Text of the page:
Primary dealers climb on board the specialised debt exchange

Ending years of haggling, Sri Lanka’s Central Bank has given its blessings to allow secondary market trading of government securities on the specialised debt exchange system, DEX. Ending years of haggling, Sri Lanka’s Central Bank has given its blessings to allow secondary market trading of government securities on the specialised debt exchange system, DEX. Owned by the Colombo Stock Exchange, debt exchange or DEX, is an electronic trading system that allows retail investors to trade in the secondary market for corporate debt and government paper.

Developed by Millennium
Information Technologies, the top-of-the-range trading platform, DEX, cost
the CSE around Rs. 90 million when it was completed in 2004.

All trading is electronic and
scripless, with settlement risk minimised by delivering securities only
after the settlement bank Sampath Bank, confirms that the funds are
available.

It allows real time online
liquidity management and the opportunity to tailor make a settlement cycle.
DEX also facilitates repurchase and reverse-repurchase transactions and
allows online and post-trade market information.

Investors can view bid and
asking prices. DEX will also collect maturity proceeds and coupon interest
of investments on behalf of investors.

The DEX will also enable
investors to buy and sell in lots of Rs. 10,000 – largely beneficial to
smalltime investors.

The prices quoted are displayed on the trading screen of the CSE located at Colombo, Kurunegala, Kandy and Matara.

The Central Bank has asked the primary dealers – an exclusive club that has sole rights to bid for government securities at the primary auction – to actively participate and ensure a more transparent pricing system on treasury bills and bonds.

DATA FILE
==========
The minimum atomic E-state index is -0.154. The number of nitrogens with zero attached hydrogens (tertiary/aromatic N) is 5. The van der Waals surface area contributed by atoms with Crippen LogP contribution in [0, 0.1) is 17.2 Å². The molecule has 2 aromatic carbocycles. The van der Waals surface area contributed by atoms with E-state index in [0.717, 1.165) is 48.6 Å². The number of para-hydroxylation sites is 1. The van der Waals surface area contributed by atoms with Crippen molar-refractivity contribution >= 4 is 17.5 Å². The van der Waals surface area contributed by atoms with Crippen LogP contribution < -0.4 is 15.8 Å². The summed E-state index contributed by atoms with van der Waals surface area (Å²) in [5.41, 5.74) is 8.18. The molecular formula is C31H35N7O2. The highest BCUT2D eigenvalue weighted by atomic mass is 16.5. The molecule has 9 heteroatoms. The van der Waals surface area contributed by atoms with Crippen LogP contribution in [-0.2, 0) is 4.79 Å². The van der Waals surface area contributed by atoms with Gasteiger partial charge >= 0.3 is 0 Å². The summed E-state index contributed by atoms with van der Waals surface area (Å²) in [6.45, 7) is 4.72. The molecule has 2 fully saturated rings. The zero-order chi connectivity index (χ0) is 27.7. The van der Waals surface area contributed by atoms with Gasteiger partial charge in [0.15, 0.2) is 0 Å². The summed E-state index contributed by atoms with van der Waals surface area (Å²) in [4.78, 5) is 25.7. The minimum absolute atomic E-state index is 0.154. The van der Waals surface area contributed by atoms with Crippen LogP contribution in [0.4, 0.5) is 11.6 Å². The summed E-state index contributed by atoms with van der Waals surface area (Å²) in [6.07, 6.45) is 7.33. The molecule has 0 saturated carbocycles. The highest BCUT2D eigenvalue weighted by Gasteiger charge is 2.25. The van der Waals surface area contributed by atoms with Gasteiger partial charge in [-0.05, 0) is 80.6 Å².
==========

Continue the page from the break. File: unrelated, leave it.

“We want to improve transactions at the grassroots level, with the aim of increasing the volumes being currently traded,” said Central Bank’s Additional Superintendent Public Debt, W M Hemachandra on Wednesday.

To get the show on the road, primary dealers have promised to supply government securities to maintain liquidity in the DEX system.

“Through this proposal, it is intended that liquidity is maintained at a desirable level in the DEX system at all times,” CSE’s Director General Hiran Mendis said in a circular to stockbrokers and trading members.

Despite the government bond market carrying a daily turnover of around Rs. 20 billion for an outstanding stock of nearly a trillion rupees, gilt trading has been rather slow on DEX.

DEX has failed to attract big ticket gilt-edge deals, as the primary dealer fraternity felt the transaction costs were too high.

The DEX membership is also limited to 15 stockbrokers and to a new class of debt trading members.

Despite the CSE dispensing with joining fees, only three out of the eleven primary dealers opted to get a trading member licence through their subsidiaries.

Those left out, will have to either trade through rival dealers subsidiary firms, pick up a trading member licence or go through a stockbroker.

-LBO Newsdesk: LBOEmail@vanguardlk.com